Obesity, Race/Ethnicity, and COVID-19

Obesity is a common, serious, and costly chronic disease. Having obesity puts people at risk for many other serious chronic diseases and increases the risk of severe illness from COVID-19. Everyone has a role to play in turning the tide against obesity and its disproportionate impact on racial and ethnic minority groups.

Adult Obesity is Increasing

2019 Adult Obesity Prevalence Maps

2019 Adult Obesity Prevalence Maps

The 2019 CDC Adult Obesity Prevalence Maps1 show that obesity remains high – twelve states now have an adult obesity prevalence at or above 35 percent: Alabama, Arkansas, Indiana, Kansas, Kentucky, Louisiana, Michigan, Mississippi, Oklahoma, South Carolina, Tennessee, and West Virginia. This is up from nine states in 2018.

Obesity Worsens Outcomes from COVID-19

Adults with excess weight are at even greater risk during the COVID-19 pandemic:

Obesity Disproportionately Impacts Some Racial and Ethnic Minority Groups

Combined data from 2017-2019 show notable racial and ethnic disparities:

  • Non-Hispanic Black adults had the highest prevalence of self-reported obesity (39.8%), followed by Hispanic adults (33.8%), and non-Hispanic White adults (29.9%).
  • 6 states had an obesity prevalence of 35 percent or higher among non-Hispanic White adults.
  • 15 states had an obesity prevalence of 35 percent or higher among Hispanic adults.
  • 34 states and the District of Columbia (D.C.) had an obesity prevalence of 35 percent or higher among non-Hispanic Black adults.

Hispanic and non-Hispanic Black adults have a higher prevalence of obesity and are more likely to suffer worse outcomes from COVID-19.  Racial and ethnic minority groups have historically not had broad opportunities for economic, physical, and emotional health, and these inequities have increased the risk of getting sick and dying from COVID-19 for some groups.  Many of these same factors are contributing to the higher level of obesity in some racial and ethnic minority groups.

What Can be Done

Obesity is a complex disease with many contributing factors. Neighborhood design, access to healthy, affordable foods and beverages, and access to safe and convenient places for physical activity can all impact obesity.  The racial and ethnic disparities in obesity underscore the need to address social determinants of health such as poverty, education, and housing to remove barriers to health. This will take action at the policy and systems level to ensure that obesity prevention and management starts early, and that everyone has access to good nutrition and safe places to be physically active. Policy makers and community leaders must work to ensure that their communities, environments, and systems support a healthy, active lifestyle for all.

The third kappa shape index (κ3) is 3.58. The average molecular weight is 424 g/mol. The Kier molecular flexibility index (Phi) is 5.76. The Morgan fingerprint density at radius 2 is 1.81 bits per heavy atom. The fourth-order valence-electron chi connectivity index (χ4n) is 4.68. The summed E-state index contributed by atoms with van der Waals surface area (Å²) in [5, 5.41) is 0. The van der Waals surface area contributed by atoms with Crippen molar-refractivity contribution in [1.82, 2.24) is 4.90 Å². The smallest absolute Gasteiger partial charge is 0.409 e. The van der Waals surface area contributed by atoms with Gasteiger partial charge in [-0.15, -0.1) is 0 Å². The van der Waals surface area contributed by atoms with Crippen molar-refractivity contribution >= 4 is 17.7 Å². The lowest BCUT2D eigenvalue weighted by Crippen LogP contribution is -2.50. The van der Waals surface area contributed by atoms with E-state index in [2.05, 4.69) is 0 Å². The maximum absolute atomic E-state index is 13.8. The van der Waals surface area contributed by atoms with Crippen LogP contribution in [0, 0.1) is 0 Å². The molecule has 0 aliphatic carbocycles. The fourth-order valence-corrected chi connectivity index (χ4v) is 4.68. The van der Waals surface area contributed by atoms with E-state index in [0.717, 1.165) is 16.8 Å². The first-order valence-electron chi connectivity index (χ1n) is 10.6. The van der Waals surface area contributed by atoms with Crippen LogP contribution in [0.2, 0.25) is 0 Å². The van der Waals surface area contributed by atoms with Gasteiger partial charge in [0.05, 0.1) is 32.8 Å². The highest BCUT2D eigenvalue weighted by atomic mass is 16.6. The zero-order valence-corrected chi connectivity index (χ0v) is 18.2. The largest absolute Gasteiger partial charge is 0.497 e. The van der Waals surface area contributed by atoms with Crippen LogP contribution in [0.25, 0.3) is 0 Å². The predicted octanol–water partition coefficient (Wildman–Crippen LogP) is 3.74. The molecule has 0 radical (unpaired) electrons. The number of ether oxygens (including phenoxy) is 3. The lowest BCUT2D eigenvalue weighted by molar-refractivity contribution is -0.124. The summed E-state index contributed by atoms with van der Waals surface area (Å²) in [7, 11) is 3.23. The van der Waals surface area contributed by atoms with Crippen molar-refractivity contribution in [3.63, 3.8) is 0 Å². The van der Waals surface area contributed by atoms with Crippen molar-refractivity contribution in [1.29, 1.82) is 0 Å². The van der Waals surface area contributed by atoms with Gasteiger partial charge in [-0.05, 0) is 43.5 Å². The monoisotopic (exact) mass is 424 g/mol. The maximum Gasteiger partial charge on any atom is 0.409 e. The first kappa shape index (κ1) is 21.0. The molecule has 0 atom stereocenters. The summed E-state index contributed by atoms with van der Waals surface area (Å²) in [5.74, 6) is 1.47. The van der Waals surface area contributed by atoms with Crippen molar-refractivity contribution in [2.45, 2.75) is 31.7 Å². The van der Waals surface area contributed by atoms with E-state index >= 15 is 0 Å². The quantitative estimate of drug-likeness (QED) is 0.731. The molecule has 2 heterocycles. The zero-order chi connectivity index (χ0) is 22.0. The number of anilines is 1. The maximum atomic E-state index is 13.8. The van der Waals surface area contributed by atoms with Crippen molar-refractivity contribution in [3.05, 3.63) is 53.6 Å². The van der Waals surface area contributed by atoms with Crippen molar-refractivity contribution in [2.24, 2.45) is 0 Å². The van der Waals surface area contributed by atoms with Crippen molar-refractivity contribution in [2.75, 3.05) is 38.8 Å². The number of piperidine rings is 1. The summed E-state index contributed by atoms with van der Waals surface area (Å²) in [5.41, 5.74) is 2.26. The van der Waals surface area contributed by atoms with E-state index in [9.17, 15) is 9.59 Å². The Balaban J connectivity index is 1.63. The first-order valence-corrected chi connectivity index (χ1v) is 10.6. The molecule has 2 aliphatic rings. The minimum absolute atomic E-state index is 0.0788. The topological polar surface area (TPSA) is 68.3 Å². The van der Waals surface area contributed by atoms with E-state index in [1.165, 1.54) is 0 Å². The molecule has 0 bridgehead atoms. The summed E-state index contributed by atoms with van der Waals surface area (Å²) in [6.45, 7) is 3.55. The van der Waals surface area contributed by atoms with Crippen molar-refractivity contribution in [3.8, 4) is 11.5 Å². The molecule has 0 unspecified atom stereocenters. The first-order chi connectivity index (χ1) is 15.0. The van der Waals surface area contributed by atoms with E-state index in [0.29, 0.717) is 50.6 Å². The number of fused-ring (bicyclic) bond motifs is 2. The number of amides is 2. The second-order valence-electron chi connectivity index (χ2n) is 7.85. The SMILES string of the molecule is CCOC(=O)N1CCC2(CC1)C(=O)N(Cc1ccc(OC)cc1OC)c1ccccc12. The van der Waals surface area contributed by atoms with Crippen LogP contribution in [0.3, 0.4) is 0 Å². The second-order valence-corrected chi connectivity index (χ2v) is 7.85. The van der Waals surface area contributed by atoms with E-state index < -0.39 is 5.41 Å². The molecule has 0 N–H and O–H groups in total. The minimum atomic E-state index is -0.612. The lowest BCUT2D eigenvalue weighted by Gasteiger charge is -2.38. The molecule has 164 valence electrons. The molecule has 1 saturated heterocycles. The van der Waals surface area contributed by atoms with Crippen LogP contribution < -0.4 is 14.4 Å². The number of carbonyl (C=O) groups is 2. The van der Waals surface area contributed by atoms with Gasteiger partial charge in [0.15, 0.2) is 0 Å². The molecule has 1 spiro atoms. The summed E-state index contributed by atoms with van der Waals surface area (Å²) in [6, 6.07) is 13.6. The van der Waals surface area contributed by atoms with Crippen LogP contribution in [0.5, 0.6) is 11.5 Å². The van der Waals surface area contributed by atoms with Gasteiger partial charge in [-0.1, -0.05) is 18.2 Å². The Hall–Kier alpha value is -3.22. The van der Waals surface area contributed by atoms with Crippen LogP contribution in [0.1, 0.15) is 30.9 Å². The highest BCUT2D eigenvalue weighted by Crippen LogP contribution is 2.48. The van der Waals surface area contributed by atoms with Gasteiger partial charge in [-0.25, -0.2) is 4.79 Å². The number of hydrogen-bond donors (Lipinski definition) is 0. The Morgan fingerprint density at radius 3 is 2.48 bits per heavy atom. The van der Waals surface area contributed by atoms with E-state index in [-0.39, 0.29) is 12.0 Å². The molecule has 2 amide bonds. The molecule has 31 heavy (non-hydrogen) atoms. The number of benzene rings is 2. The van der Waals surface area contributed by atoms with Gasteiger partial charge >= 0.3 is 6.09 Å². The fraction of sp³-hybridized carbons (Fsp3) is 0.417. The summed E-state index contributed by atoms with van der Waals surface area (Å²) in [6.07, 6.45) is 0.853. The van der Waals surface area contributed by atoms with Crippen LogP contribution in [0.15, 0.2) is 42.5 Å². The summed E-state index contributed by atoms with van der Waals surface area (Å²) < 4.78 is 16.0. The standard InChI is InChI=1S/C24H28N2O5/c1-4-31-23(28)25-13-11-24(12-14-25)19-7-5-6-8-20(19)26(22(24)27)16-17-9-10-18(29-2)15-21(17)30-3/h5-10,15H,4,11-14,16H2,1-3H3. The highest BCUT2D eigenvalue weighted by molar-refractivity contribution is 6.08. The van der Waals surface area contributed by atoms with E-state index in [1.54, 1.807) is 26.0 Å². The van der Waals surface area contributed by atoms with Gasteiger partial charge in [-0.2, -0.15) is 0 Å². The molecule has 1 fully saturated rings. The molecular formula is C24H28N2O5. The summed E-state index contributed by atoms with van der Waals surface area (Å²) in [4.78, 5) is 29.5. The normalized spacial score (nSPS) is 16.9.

Steps to Take Now

Systemic change takes time, as does long-term weight loss. In addition to the steps everyone should take to slow the spread of COVID-19, individuals can help protect themselves and their families during this pandemic by:

A man dishing out a fruit salad

Eating a healthy diet

Eating a healthy diet with plenty of fruits and vegetables, lean protein, and whole grains as well as the appropriate amount of calories is important for your health, and can help with weight loss and preventing weight gain.11  Good nutrition can help support optimal immune function.12,13 A healthy diet can help prevent or support self-management of diseases such as heart disease and type 2 diabetes11, which also increase the risk of severe illness from COVID-19.

Being active

Regular physical activity helps you feel better, sleep better, and reduce anxiety. It can also help with preventing weight gain and when combined with calorie reduction, helps with weight loss.14  It can also help boost immune function15,16 and help prevent diseases that also increase a person’s chances of having severe illness from COVID-19 such as heart disease and type 2 diabetes.

Getting enough sleep

Insufficient sleep has been linked to depression, as well as chronic diseases17 that may increase the risk of severe illness from COVID-19 such as heart disease, type 2 diabetes, and obesity.

Senior man hiking

Coping with stress

Stress during an infectious disease outbreak can sometimes cause changes in sleep or eating patterns, increased use of alcohol and tobacco, or worsening of chronic health problems.

Over time, these actions can help individuals with obesity improve their overall health. And if they result in even modest weight loss, there are health benefits, such as improvements in blood pressure, blood cholesterol, and blood sugars.18 And with a lower BMI, the risk of severe illness from COVID-19 is reduced.5

What CDC, Partners, States, and Communities are Doing

Our work with partners, states, and communities makes it easier for everyone to move more and eat a healthy diet where they live, learn, work, and play. Together, we work to remove barriers and promote health and wellness for all by: